As the present composition supremely demonstrates, each band of colour exists as an autonomous entity, bleeding into the fibres of the canvas and becoming one with it. Meticulously ordered, the colour palette of Louis’s Stripe paintings is highly complex, selected so that each coloured band engages a tonal push-pull between primary, secondary, and tertiary hues. In Sidle, the primary pillars of red, yellow and blue are offset by secondary tones of forest green and cadmium orange. Intensifying the palette further still, Louis’s colour combinations create almost indescribable tertiary tones of more muted – yet all the more interesting – offshoots of amber, ochre and olive. The effect of such amalgamated tones is that their brilliancy is not hindered by the deep inky black stripe which starts the run of colour to the left of the canvas, but rather is enhanced as a result of this visual weight.
Louis began teaching at the Washington Workshop Center of the Arts in 1952, and here became close friends with fellow instructor and painter, Kenneth Noland. Noland and Louis bonded over a shared enthusiasm for the work of artists including Jackson Pollock and Robert Motherwell and, in April 1953, they visited New York for a weekend trip that would profoundly impact the future trajectory of both their careers. While in New York, Noland introduced Louis to Clement Greenberg, the foremost art critic and essayist of their time. Together, the trio visited a number of galleries and artists’ studios most notably including Helen Frankenthaler’s. This particular visit in 1953 was a transformative experience for Louis and his exposure to Frankenthaler’s staining techniques opened up a realm of new possibilities for the artist. Upon witnessing Frankenthaler’s innovative method of pouring pigment over a flat, unstretched canvas, Louis declared her work as “a bridge between Pollock and what was possible” (Morris Louis cited in: Exh. Cat., New York, The Museum of Modern Art, Morris Louis, 1986, p. 13). For Louis, this realm of possibility meant an absolute abandonment of gestural representation. By soaking the canvas with paint, rather than painting onto its surface, the paint and the canvas became one.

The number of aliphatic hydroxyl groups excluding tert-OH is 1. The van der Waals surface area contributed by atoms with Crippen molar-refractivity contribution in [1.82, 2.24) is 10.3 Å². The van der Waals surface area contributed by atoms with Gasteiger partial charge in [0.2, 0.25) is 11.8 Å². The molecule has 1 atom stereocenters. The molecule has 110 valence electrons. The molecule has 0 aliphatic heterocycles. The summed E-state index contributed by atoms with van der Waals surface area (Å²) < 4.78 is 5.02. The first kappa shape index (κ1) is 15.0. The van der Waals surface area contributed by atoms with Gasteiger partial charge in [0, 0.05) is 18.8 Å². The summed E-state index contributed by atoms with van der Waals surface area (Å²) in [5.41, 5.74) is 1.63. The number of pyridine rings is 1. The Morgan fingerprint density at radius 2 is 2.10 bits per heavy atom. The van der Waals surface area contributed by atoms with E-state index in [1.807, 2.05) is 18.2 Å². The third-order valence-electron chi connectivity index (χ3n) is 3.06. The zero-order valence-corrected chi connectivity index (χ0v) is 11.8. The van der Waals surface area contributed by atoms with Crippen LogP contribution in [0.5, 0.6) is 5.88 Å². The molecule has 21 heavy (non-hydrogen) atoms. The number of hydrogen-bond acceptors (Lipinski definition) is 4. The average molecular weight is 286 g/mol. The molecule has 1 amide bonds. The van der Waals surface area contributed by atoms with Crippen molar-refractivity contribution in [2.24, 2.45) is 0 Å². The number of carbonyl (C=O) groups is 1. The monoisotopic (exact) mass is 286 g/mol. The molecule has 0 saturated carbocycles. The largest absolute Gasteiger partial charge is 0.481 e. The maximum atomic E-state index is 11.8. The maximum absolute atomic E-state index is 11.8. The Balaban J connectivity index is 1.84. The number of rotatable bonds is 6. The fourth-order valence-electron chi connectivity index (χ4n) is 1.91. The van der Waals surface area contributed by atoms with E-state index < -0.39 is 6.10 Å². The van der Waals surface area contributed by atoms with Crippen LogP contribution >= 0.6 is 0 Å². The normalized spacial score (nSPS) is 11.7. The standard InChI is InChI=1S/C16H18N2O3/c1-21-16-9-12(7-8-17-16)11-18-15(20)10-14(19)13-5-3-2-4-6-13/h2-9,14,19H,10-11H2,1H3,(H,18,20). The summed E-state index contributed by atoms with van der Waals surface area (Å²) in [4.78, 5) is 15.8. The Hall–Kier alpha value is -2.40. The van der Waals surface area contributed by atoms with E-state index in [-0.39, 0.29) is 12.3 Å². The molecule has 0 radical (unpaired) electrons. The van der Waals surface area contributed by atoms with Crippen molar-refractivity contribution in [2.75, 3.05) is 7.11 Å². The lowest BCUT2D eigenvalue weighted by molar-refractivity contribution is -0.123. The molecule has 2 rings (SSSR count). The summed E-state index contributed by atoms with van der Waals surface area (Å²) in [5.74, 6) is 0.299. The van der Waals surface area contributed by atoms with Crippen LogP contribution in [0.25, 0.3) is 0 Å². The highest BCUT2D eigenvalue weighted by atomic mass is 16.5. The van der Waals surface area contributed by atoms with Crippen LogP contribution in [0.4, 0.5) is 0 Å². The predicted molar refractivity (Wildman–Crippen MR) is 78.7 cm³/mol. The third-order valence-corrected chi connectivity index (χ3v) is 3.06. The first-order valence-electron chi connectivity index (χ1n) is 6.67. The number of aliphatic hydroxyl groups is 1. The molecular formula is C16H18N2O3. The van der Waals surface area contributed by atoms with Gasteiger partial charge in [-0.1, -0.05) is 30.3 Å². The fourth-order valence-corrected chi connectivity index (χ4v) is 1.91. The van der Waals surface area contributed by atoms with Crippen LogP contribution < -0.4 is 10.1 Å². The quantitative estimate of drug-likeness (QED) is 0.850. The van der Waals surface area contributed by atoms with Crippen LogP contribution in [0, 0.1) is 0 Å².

As its title infers, the bands of paint in the present composition seem to slink and sidle down the length of the canvas in accordance with Louis’s technique. Seeking to maintain an even sense of saturated colour throughout the vertical length of each stripe, Louis created the works in this series by carefully pouring a thin ribbon of paint down the surface of the canvas, before employing a long painting stick wrapped with cheesecloth to spread the paint to its desired width, carefully nestling each colour up against its neighbouring stripe. This restrained control and evenness was a direct result of advancements in the chemical makeup of Louis’s paint formula. Illuminated by a valiant energy, Sidle consummates Louis’s most esteemed body of work and endures as a shimmering apotheosis of the artist’s creative genius.
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